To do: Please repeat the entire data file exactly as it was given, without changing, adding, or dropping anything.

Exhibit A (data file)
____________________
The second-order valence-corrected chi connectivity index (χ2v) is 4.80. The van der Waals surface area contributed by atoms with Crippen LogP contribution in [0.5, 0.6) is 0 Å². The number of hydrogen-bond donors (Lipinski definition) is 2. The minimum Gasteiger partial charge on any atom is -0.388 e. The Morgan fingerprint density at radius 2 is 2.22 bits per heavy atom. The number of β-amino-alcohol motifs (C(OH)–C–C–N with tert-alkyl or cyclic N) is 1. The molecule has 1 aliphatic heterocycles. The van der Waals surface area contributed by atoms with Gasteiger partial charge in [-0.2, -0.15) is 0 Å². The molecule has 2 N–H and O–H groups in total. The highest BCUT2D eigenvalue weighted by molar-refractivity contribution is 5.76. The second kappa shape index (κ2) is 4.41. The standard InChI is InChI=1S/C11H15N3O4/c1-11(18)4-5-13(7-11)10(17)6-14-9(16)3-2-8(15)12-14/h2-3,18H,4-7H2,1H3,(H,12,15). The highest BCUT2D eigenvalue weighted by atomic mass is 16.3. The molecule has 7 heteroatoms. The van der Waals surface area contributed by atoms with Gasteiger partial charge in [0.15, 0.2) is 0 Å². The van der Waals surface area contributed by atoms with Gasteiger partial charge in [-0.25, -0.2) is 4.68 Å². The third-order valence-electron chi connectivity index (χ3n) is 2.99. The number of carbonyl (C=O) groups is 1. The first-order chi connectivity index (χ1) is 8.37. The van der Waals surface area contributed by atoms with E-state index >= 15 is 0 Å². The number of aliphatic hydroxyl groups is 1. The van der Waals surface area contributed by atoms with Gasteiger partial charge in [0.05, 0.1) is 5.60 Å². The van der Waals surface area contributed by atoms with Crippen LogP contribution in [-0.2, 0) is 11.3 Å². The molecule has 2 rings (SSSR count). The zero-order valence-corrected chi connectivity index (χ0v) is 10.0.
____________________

The second-order valence-corrected chi connectivity index (χ2v) is 4.80. The van der Waals surface area contributed by atoms with Crippen LogP contribution in [0.5, 0.6) is 0 Å². The number of hydrogen-bond donors (Lipinski definition) is 2. The minimum Gasteiger partial charge on any atom is -0.388 e. The Morgan fingerprint density at radius 2 is 2.22 bits per heavy atom. The number of β-amino-alcohol motifs (C(OH)–C–C–N with tert-alkyl or cyclic N) is 1. The molecule has 1 aliphatic heterocycles. The van der Waals surface area contributed by atoms with Gasteiger partial charge in [-0.2, -0.15) is 0 Å². The molecule has 2 N–H and O–H groups in total. The highest BCUT2D eigenvalue weighted by molar-refractivity contribution is 5.76. The second kappa shape index (κ2) is 4.41. The standard InChI is InChI=1S/C11H15N3O4/c1-11(18)4-5-13(7-11)10(17)6-14-9(16)3-2-8(15)12-14/h2-3,18H,4-7H2,1H3,(H,12,15). The highest BCUT2D eigenvalue weighted by atomic mass is 16.3. The molecule has 7 heteroatoms. The van der Waals surface area contributed by atoms with Gasteiger partial charge in [0.15, 0.2) is 0 Å². The van der Waals surface area contributed by atoms with Gasteiger partial charge in [-0.25, -0.2) is 4.68 Å². The third-order valence-electron chi connectivity index (χ3n) is 2.99. The number of carbonyl (C=O) groups is 1. The first-order chi connectivity index (χ1) is 8.37. The van der Waals surface area contributed by atoms with E-state index >= 15 is 0 Å². The number of aliphatic hydroxyl groups is 1. The van der Waals surface area contributed by atoms with Gasteiger partial charge in [0.05, 0.1) is 5.60 Å². The van der Waals surface area contributed by atoms with Crippen LogP contribution in [-0.2, 0) is 11.3 Å². The molecule has 2 rings (SSSR count). The zero-order valence-corrected chi connectivity index (χ0v) is 10.0.